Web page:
Is it so wrong to believe the vice president is getting ready for any eventuality? Is it wrong to presume that the No. 2 guy wants to ascend to the No. 1 spot?

The media have done a great job of keeping the public informed about the goings-on related to the Trump administration. The New York Times has just racked up another scoop.

Pipe down, Mr. Vice President.

End of cyber bullying? Yes, it starts at ‘home’

Mr. President: Your bullying hasn’t worked before and it won’t work now. No one is above the law.

— U.S. Sen. Richard Blumenthal, responding via Twitter to social media attacks from the president of the United States

There you have it. The president is using Twitter to “bully” a member of the U.S. Senate.

Donald Trump tweeted some intensely personal criticism of Blumenthal, a Connecticut Democrat, over the senator’s remarks this past weekend regarding the special counsel’s investigation of Russia’s efforts to influence our 2016 election.

Trump responded by calling Blumenthal a Vietnam War con man, referring to when Blumenthal was caught in 2010 fabricating stories about how he served “in Vietnam” during the war. He didn’t and apologized for the misleading statements he made saying that he had served “in country.”

Cyber bullying anyone? There it is.

Which brings me back to another point I’ve made already. First lady Melania Trump wants to make cyber bullying her signature effort as long as she and her husband occupy their respective titles. It’s a noble cause and I’ve applauded the first lady for bringing attention to the issue of cyber bullying, particularly among children.

However, Melania, you do need to start the campaign right at home, in the “dump” where you live part time with your husband, the White House.

Seriously, Mme. First Lady. Take your husband aside, reprimand him sternly and get him to stop using social media as a weapon with which he insults and bullies his political opponents.

Trump unites Congress, if not the nation

Donald John Trump has promised all along that he would be a unifier, that his election as president would bring the country together “bigly.”

I want to underscore some of the limited success that Trump has achieved in keeping that promise. He has managed to unite members of Congress, who represent 330 million Americans.

They are united against the president’s boorish and bristling behavior. Members of Congress — senators and members of the House of Representatives — have united against the president as he rails against two key public officials: the attorney general and the special counsel assigned the task of examining “the Russia thing.”

It fascinates me greatly that we hear Republicans and Democrats on the same side as Trump chastises AG Jeff Sessions for being “weak” and for recusing himself from the Russia investigation. Republican U.S. Sen. Lindsey Graham of South Carolina has predicted that “there will be hell to pay” if the president fires Sessions from his job. And, yes, even some Democrats who voted against Sessions’s confirmation are arguing that the AG did the right thing in recusing himself from the Russia probe.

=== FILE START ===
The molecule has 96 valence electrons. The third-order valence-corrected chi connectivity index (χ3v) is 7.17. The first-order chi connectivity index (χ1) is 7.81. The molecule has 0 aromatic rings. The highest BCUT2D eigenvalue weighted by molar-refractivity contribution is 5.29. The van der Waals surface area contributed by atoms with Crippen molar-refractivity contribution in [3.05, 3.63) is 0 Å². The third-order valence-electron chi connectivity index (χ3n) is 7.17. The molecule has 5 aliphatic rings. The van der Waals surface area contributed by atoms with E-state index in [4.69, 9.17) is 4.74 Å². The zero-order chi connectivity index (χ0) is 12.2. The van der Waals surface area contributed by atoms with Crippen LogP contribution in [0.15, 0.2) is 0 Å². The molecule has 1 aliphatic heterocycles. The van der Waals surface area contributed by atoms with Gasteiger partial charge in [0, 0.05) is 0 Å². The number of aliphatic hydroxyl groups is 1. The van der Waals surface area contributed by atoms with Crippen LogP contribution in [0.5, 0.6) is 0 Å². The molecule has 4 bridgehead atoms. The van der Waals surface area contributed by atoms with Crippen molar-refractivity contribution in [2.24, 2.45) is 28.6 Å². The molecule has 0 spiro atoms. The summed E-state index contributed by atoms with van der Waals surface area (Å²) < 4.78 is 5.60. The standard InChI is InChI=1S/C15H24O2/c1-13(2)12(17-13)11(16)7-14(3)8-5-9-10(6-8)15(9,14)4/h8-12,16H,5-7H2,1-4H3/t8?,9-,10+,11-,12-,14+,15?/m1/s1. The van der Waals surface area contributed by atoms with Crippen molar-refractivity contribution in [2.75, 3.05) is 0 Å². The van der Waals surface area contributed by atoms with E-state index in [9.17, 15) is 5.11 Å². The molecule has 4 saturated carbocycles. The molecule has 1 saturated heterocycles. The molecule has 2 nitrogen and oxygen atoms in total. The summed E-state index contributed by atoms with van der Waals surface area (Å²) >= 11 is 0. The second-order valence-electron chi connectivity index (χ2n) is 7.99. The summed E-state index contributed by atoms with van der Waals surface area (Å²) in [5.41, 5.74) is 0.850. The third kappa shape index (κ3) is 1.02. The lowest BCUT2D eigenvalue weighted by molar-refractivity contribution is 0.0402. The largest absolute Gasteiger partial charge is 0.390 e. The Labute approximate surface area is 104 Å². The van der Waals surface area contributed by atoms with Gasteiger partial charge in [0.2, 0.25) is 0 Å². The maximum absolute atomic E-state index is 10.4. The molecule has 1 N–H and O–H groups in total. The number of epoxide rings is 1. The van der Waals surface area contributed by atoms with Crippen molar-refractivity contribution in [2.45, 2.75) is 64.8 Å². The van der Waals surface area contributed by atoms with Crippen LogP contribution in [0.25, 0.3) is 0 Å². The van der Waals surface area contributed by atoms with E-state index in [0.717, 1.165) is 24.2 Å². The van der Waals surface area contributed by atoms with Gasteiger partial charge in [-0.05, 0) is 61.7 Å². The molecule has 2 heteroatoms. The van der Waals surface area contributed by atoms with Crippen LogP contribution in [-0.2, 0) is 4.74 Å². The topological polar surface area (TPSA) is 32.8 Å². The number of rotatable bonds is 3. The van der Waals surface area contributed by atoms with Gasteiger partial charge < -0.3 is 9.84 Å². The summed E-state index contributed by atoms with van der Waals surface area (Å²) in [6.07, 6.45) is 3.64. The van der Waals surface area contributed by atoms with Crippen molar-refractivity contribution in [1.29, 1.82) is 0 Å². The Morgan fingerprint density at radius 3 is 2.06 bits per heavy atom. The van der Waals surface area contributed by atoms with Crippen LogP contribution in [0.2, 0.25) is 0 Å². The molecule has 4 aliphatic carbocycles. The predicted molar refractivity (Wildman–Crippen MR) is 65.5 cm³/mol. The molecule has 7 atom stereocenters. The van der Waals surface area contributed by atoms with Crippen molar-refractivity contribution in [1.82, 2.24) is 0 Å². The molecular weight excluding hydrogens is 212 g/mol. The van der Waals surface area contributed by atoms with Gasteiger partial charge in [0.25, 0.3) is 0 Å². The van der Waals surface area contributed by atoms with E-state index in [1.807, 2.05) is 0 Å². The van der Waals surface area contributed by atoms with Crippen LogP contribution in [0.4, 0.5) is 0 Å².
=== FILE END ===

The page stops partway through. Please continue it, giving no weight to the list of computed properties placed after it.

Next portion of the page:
How else have lawmakers locked arms?

They don’t want the president to get rid of special counsel Robert Mueller, a man of impeccable integrity and honesty.

Mueller has assembled a crack team of legal eagles to pursue questions about whether the Trump campaign had an improper relationship with Russian government hackers who meddled in our electoral process. He’s now getting ready to put a grand jury to work to hear evidence about potential collusion and covering up by the president and/or his campaign team.

Trump has called it all a “hoax” and a “witch hunt.” Democrats and Republicans alike on Capitol Hill say Mueller’s mission is neither of those things. They are demanding that Trump stop rattling Mueller’s cage with implied threats of dismissal.

Indeed, the Sessions and Mueller stories are intertwined. If the president were to move Sessions out of his job at Justice, he could find another AG who would replace Mueller.

Were that to happen, I feel safe in predicting that the crap will hit the fan.

Ah yes, such unity is a sight to behold.

Kenneth Starr: The King of Irony

Leave it to Kenneth Starr to make one of the more ironic declarations about the unfolding investigation into Donald J. Trump’s alleged involvement with Russian election hackers.

Starr has cautioned special counsel Robert Mueller to avoid going onto a “fishing expedition” in his search for the truth behind whether Trump’s presidential campaign had any improper dealings with Russians seeking to meddle in our 2016 election.

Mueller needs to keep his mission focused, Starr said. He shouldn’t allow it to wander onto unplowed ground.

Well now. How does one respond to that?

Let’s try this.

Kenneth Starr became a master judicial fisherman in the 1990s when he was selected as special counsel to investigate a real estate deal called Whitewater involving President and Mrs. Clinton. He came up with nothing there. Then he sauntered off into a sexual harassment charge leveled against the president by Paula Jones. Then he found something else, which was a relationship the president was having with a White House intern.

Real estate deal leads to sexual harassment, which then leads to a sexual relationship. Impeachment followed all of that.

Is the current special counsel headed down the same path? I haven’t a clue.

Kenneth Starr, though, proved to us all that these investigations can hit pay dirt even as they wander hither and yon.

The comic aspect of this whole discussion is that someone such as Starr would issue a word of caution for one of his legal descendants about a “fishing expedition.”